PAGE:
1. Data-driven: Growth hackers make all decisions based on data. Prospectors evaluate their results with data, but Miners also use data to decide which problems to solve. By definition a Prospector may not know where the gold is, so she has to take chances and try things, sometimes with very little data, to see if there’s a vein of gold. But she uses data to evaluate the success of that test. Work decisions thus become not about WHO is right, but WHAT is right. This makes for a faster and less political decision-making process, a critical factor for increasing speed in companies of all sizes.
2. Technical aptitude: In tech companies, both Prospectors and Miners are friends of engineers because the website is the company and nothing gets done without developers. Good growth hackers have a strong aptitude for working with engineering via agile methods, design skills, and technical knowledge. Neither Ellis nor Johns is an engineer. But like Steve Jobs, they learned enough about engineering to understand how to work with developers effectively. In a non-tech company, the technical aptitude needs to be in the areas required to effectively implement the tactics required.
3. Customer empathy: We’re talking about marketing, after all. So every growth hacker cares about customers. Prospectors talk to every single one of the first 1-100 or so customers to understand where the product must evolve to meet the customer expectation. Miners, well, they mine customer and usage data to create better experiences. “Developers are so busy coding,” Ellis notes, “that they often have little perspective on the real-world experiences of the customers using the product.” A great growth hacker’s job is always bridging that gap.
4. Team orientation: Because decisions are made with data and don’t rely on intuitive leaps of individuals, the best growth hackers don’t have big egos. No growth hacker has the time or energy to come up with all the ideas and implement them. They need to be able to work within teams to design, execute, measure, and improve key performance indicators. Because the data measures success, growth hackers have a mindset of “how can I help,” not “that isn’t my job.”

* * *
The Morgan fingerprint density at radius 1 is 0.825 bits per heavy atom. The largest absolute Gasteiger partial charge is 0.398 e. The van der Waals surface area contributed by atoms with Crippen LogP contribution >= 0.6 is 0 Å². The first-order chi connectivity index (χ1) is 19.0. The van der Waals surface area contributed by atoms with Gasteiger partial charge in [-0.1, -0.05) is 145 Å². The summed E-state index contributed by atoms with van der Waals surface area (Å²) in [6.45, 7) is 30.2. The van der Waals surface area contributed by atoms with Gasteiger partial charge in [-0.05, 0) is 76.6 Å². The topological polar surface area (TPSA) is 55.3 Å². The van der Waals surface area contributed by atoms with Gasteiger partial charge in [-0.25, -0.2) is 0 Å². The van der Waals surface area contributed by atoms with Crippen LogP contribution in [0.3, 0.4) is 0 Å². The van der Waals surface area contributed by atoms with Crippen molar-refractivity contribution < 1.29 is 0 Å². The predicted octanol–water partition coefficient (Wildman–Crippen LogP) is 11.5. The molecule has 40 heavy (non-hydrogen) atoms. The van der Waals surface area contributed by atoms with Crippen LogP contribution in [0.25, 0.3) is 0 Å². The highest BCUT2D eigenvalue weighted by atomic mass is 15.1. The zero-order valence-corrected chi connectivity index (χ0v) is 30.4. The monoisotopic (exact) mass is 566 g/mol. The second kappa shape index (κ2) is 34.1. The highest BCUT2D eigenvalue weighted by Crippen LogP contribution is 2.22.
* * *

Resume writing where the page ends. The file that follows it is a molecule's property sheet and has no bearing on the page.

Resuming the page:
5. Curiosity: Good growth hackers must have that strong sense of “what if” that is common in science. Prospectors will be curious about early customers’ similarities and about trying the most recent and creative tactics, riffing off case studies and testing new platforms. Miners will be curious about data and what it reveals in terms of opportunities. Whether it’s teaching themselves to code, deep-diving into data analysis, learning photoshop, or a tackling a new marketing platform, growth hackers at all levels should be eager to tackle any challenge the business presents.
6. Focus/Discipline: Both Prospectors and Miners need to be focused and disciplined. Time is a factor in both roles. Prospectors can’t check every square inch of earth, and Miners can’t chase every vein of gold at the same time. This also means it’s critical for growth hackers to have solid project management, follow through, and detail orientation skills — or be supported by team members who do.
7. Grit: Just like entrepreneurs, growth hackers have to have grit. A hypothesis-driven approach can mean many, many points of failure. In the early days, success may seem very far away indeed. Think about AirBnB founders sleeping on air mattresses and eating cereal for years. Miners have to have the grit that comes from knowing not every change will be a hit and that big changes will take time to socialize.